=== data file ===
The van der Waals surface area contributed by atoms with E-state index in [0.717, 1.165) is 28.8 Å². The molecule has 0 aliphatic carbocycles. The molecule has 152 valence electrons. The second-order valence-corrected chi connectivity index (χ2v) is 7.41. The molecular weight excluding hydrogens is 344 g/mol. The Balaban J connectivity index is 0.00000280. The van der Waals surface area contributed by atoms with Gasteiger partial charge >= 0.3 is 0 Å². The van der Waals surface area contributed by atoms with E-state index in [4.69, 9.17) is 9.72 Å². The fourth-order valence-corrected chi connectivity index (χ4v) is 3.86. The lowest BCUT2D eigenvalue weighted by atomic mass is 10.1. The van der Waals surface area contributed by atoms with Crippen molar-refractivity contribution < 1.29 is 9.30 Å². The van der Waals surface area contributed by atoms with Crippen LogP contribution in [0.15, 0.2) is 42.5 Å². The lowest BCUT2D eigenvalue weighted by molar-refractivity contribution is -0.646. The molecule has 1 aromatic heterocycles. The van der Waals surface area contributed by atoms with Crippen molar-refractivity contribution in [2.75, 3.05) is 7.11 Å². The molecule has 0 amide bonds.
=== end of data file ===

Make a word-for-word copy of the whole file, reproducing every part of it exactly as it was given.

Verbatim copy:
The van der Waals surface area contributed by atoms with E-state index in [0.717, 1.165) is 28.8 Å². The molecule has 0 aliphatic carbocycles. The molecule has 152 valence electrons. The second-order valence-corrected chi connectivity index (χ2v) is 7.41. The molecular weight excluding hydrogens is 344 g/mol. The Balaban J connectivity index is 0.00000280. The van der Waals surface area contributed by atoms with Gasteiger partial charge >= 0.3 is 0 Å². The van der Waals surface area contributed by atoms with E-state index in [4.69, 9.17) is 9.72 Å². The fourth-order valence-corrected chi connectivity index (χ4v) is 3.86. The lowest BCUT2D eigenvalue weighted by atomic mass is 10.1. The van der Waals surface area contributed by atoms with Crippen molar-refractivity contribution < 1.29 is 9.30 Å². The van der Waals surface area contributed by atoms with Crippen LogP contribution in [0.15, 0.2) is 42.5 Å². The lowest BCUT2D eigenvalue weighted by molar-refractivity contribution is -0.646. The molecule has 1 aromatic heterocycles. The van der Waals surface area contributed by atoms with Crippen molar-refractivity contribution in [2.75, 3.05) is 7.11 Å². The molecule has 0 amide bonds.